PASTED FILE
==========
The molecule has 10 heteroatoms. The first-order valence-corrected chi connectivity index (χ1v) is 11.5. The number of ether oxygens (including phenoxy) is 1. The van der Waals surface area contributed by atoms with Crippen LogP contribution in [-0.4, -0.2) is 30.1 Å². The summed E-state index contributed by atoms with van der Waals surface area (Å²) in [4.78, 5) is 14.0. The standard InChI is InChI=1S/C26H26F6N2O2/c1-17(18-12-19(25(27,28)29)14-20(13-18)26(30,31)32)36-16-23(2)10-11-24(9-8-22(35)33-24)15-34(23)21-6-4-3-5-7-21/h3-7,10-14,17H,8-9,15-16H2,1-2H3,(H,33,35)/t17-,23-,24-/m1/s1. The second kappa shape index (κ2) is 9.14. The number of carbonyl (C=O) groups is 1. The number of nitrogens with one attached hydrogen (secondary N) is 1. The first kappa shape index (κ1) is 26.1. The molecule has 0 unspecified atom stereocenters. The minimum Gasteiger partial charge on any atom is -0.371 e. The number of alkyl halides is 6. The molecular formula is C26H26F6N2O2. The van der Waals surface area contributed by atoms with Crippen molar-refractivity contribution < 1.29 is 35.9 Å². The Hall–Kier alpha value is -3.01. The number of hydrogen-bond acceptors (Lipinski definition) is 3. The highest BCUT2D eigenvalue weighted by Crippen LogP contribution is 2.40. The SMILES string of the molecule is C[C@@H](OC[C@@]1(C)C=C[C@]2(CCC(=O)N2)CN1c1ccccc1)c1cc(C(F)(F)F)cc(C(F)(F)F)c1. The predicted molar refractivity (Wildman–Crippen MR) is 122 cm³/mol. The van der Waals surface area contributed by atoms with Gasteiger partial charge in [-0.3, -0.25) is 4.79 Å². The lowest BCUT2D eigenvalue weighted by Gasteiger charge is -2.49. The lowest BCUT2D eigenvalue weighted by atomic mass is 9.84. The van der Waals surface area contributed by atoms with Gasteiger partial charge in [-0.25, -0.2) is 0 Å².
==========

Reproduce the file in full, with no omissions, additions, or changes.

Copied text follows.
The molecule has 10 heteroatoms. The first-order valence-corrected chi connectivity index (χ1v) is 11.5. The number of ether oxygens (including phenoxy) is 1. The van der Waals surface area contributed by atoms with Crippen LogP contribution in [-0.4, -0.2) is 30.1 Å². The summed E-state index contributed by atoms with van der Waals surface area (Å²) in [4.78, 5) is 14.0. The standard InChI is InChI=1S/C26H26F6N2O2/c1-17(18-12-19(25(27,28)29)14-20(13-18)26(30,31)32)36-16-23(2)10-11-24(9-8-22(35)33-24)15-34(23)21-6-4-3-5-7-21/h3-7,10-14,17H,8-9,15-16H2,1-2H3,(H,33,35)/t17-,23-,24-/m1/s1. The second kappa shape index (κ2) is 9.14. The number of carbonyl (C=O) groups is 1. The number of nitrogens with one attached hydrogen (secondary N) is 1. The first kappa shape index (κ1) is 26.1. The molecule has 0 unspecified atom stereocenters. The minimum Gasteiger partial charge on any atom is -0.371 e. The number of alkyl halides is 6. The molecular formula is C26H26F6N2O2. The van der Waals surface area contributed by atoms with Crippen molar-refractivity contribution < 1.29 is 35.9 Å². The Hall–Kier alpha value is -3.01. The number of hydrogen-bond acceptors (Lipinski definition) is 3. The highest BCUT2D eigenvalue weighted by Crippen LogP contribution is 2.40. The SMILES string of the molecule is C[C@@H](OC[C@@]1(C)C=C[C@]2(CCC(=O)N2)CN1c1ccccc1)c1cc(C(F)(F)F)cc(C(F)(F)F)c1. The predicted molar refractivity (Wildman–Crippen MR) is 122 cm³/mol. The van der Waals surface area contributed by atoms with Gasteiger partial charge in [-0.3, -0.25) is 4.79 Å². The lowest BCUT2D eigenvalue weighted by Gasteiger charge is -2.49. The lowest BCUT2D eigenvalue weighted by atomic mass is 9.84. The van der Waals surface area contributed by atoms with Gasteiger partial charge in [-0.25, -0.2) is 0 Å².